But each of the major Western European countries is today home to a significant and rapidly growing Moslem minority, and these minorities have proven, in most cases, largely incapable of being assimilated. The threat of homegrown Moslem terrorists, such as those responsible for the London subway bombings, keeps all Western European security services up at night.
By failing to acknowledge the civilizational threat posed by radical Islam -- of which the refusal to show any understanding or sympathy for what Israelis face is an example -Western elites are signing their own death warrants. European popular opinion is beginning to take note of the fecklessness of their elites, a trend that will only gain strength as a result of homegrown Islamic terrorism. In the long-run, that may lead to the growth of fascist parties, which would itself be dangerous for European Jews, but in the short-run, it should lead to a greater understanding that Israel does not face an enemy that can be appeased with a little good will and a few territorial concessions.
A final example closer to home. The Torah community in Israel has frequently complained of the judicial overreaching of the Israeli Supreme Court and its hostility to traditional Jewish values. As long as the complaints came from the religious community, they fell on deaf ears. Indeed the decisions that most affronted the Torah community only increased the Court's popularity.
Of late, however, it has become clear that the Israeli Supreme Court may constitute a mortal threat to the entire country. One can identify Jews who have died as a result of Supreme Court decisions: Tali Hatuel and her four daughters gunned down at point blank range by terrorists who had hidden in a building that the Supreme Court prevented the IDF from demolishing; border policeman Rami Zoari, killed at a border crossing the Border Police sought to close because it left crossing guards as "sitting ducks."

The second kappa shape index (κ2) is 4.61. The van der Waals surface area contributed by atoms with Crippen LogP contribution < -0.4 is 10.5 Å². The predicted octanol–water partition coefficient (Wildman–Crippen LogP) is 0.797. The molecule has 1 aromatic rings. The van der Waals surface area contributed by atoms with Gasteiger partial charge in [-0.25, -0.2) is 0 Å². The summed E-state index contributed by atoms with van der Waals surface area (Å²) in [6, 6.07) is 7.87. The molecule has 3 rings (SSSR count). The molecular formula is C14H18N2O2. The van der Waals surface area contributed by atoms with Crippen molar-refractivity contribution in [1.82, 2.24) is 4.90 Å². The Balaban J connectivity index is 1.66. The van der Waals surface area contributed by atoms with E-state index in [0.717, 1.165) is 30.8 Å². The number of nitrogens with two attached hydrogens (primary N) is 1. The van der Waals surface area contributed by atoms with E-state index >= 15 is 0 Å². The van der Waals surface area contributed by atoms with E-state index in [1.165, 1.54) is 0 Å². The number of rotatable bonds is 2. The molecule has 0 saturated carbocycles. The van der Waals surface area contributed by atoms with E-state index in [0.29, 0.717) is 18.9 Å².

And now Caroline Glick has argued, based on the Winograd Commission testimony of Attorney-General Mani Mazuz and Military Advocate Avichai Mandelblit that one of the reasons for the IDF's generally poor performance in the Second Lebanon War was that every action had to be cleared by legal authorities. Mazuz and Mandelblit had fully internalized the Supreme Court's message that compliance with "international law" takes precedence over national defense. Both attributed the "lawyerization" of the war to the vast involvement of the Supreme Court in military judgments.
Once, Glick concluded acidly, Israel respected the rights of enemy civilians to a greater extent than any army in wartime and still won wars; today we fight wars with the Supreme Court hovering over the army's shoulders and lose. That price might finally awaken the Israeli public to the threat posed by former Court President Aharon Barak's claim that everything is justiciable.
Surely the tendency of our enemies to arouse their own enemies is one aspect of the Divine Providence protecting us.
This article appeared in Mishpacha March 12 2008
Related Topics: World Jewry